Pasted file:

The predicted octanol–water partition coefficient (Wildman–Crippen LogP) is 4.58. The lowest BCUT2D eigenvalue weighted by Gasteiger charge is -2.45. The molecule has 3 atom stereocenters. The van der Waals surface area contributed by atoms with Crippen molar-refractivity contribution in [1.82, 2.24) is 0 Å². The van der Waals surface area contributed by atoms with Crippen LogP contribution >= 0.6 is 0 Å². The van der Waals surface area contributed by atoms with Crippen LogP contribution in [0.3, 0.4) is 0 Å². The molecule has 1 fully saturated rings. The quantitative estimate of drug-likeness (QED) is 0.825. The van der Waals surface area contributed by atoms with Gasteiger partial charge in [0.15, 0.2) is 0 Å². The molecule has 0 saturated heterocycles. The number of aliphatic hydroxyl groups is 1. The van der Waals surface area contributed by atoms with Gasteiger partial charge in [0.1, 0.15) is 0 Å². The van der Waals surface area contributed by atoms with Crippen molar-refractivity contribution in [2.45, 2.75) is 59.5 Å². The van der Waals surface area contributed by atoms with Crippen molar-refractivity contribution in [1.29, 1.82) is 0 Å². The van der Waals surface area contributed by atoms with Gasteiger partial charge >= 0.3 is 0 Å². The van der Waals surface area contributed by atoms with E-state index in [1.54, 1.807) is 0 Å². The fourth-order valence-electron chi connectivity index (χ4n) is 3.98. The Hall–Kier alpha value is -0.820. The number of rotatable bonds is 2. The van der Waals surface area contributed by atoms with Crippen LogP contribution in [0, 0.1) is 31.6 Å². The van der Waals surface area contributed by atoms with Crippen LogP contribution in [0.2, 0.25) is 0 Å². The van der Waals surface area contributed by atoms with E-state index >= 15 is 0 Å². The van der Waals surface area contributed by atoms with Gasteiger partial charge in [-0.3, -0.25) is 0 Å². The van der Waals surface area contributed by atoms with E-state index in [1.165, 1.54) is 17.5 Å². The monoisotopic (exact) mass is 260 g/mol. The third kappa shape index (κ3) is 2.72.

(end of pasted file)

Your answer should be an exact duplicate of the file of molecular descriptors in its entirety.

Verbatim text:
The predicted octanol–water partition coefficient (Wildman–Crippen LogP) is 4.58. The lowest BCUT2D eigenvalue weighted by Gasteiger charge is -2.45. The molecule has 3 atom stereocenters. The van der Waals surface area contributed by atoms with Crippen molar-refractivity contribution in [1.82, 2.24) is 0 Å². The van der Waals surface area contributed by atoms with Crippen LogP contribution >= 0.6 is 0 Å². The van der Waals surface area contributed by atoms with Crippen LogP contribution in [0.3, 0.4) is 0 Å². The molecule has 1 fully saturated rings. The quantitative estimate of drug-likeness (QED) is 0.825. The van der Waals surface area contributed by atoms with Gasteiger partial charge in [0.15, 0.2) is 0 Å². The molecule has 0 saturated heterocycles. The number of aliphatic hydroxyl groups is 1. The van der Waals surface area contributed by atoms with Gasteiger partial charge in [0.1, 0.15) is 0 Å². The van der Waals surface area contributed by atoms with Crippen molar-refractivity contribution in [2.45, 2.75) is 59.5 Å². The van der Waals surface area contributed by atoms with Crippen molar-refractivity contribution in [1.29, 1.82) is 0 Å². The van der Waals surface area contributed by atoms with Gasteiger partial charge >= 0.3 is 0 Å². The van der Waals surface area contributed by atoms with E-state index in [1.54, 1.807) is 0 Å². The fourth-order valence-electron chi connectivity index (χ4n) is 3.98. The Hall–Kier alpha value is -0.820. The number of rotatable bonds is 2. The van der Waals surface area contributed by atoms with Crippen LogP contribution in [0, 0.1) is 31.6 Å². The van der Waals surface area contributed by atoms with Crippen LogP contribution in [0.2, 0.25) is 0 Å². The van der Waals surface area contributed by atoms with E-state index >= 15 is 0 Å². The van der Waals surface area contributed by atoms with Gasteiger partial charge in [-0.3, -0.25) is 0 Å². The van der Waals surface area contributed by atoms with E-state index in [1.165, 1.54) is 17.5 Å². The monoisotopic (exact) mass is 260 g/mol. The third kappa shape index (κ3) is 2.72.